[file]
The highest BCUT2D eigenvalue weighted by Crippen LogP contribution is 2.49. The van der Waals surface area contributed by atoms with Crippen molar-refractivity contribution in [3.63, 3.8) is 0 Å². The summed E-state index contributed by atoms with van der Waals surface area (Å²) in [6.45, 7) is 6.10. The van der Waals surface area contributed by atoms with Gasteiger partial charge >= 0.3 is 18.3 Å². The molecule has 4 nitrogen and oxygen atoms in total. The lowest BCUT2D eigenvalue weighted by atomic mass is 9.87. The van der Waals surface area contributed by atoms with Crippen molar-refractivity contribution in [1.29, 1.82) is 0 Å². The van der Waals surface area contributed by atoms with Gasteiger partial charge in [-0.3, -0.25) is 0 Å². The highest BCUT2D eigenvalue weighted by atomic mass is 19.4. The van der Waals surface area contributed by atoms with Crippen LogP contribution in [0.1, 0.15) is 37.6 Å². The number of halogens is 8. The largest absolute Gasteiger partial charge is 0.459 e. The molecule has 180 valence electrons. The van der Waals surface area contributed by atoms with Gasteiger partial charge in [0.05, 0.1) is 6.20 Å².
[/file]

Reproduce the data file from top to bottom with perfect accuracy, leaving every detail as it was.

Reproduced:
The highest BCUT2D eigenvalue weighted by Crippen LogP contribution is 2.49. The van der Waals surface area contributed by atoms with Crippen molar-refractivity contribution in [3.63, 3.8) is 0 Å². The summed E-state index contributed by atoms with van der Waals surface area (Å²) in [6.45, 7) is 6.10. The van der Waals surface area contributed by atoms with Gasteiger partial charge >= 0.3 is 18.3 Å². The molecule has 4 nitrogen and oxygen atoms in total. The lowest BCUT2D eigenvalue weighted by atomic mass is 9.87. The van der Waals surface area contributed by atoms with Crippen molar-refractivity contribution in [1.29, 1.82) is 0 Å². The van der Waals surface area contributed by atoms with Gasteiger partial charge in [-0.3, -0.25) is 0 Å². The highest BCUT2D eigenvalue weighted by atomic mass is 19.4. The van der Waals surface area contributed by atoms with Crippen LogP contribution in [0.1, 0.15) is 37.6 Å². The number of halogens is 8. The largest absolute Gasteiger partial charge is 0.459 e. The molecule has 180 valence electrons. The van der Waals surface area contributed by atoms with Gasteiger partial charge in [0.05, 0.1) is 6.20 Å².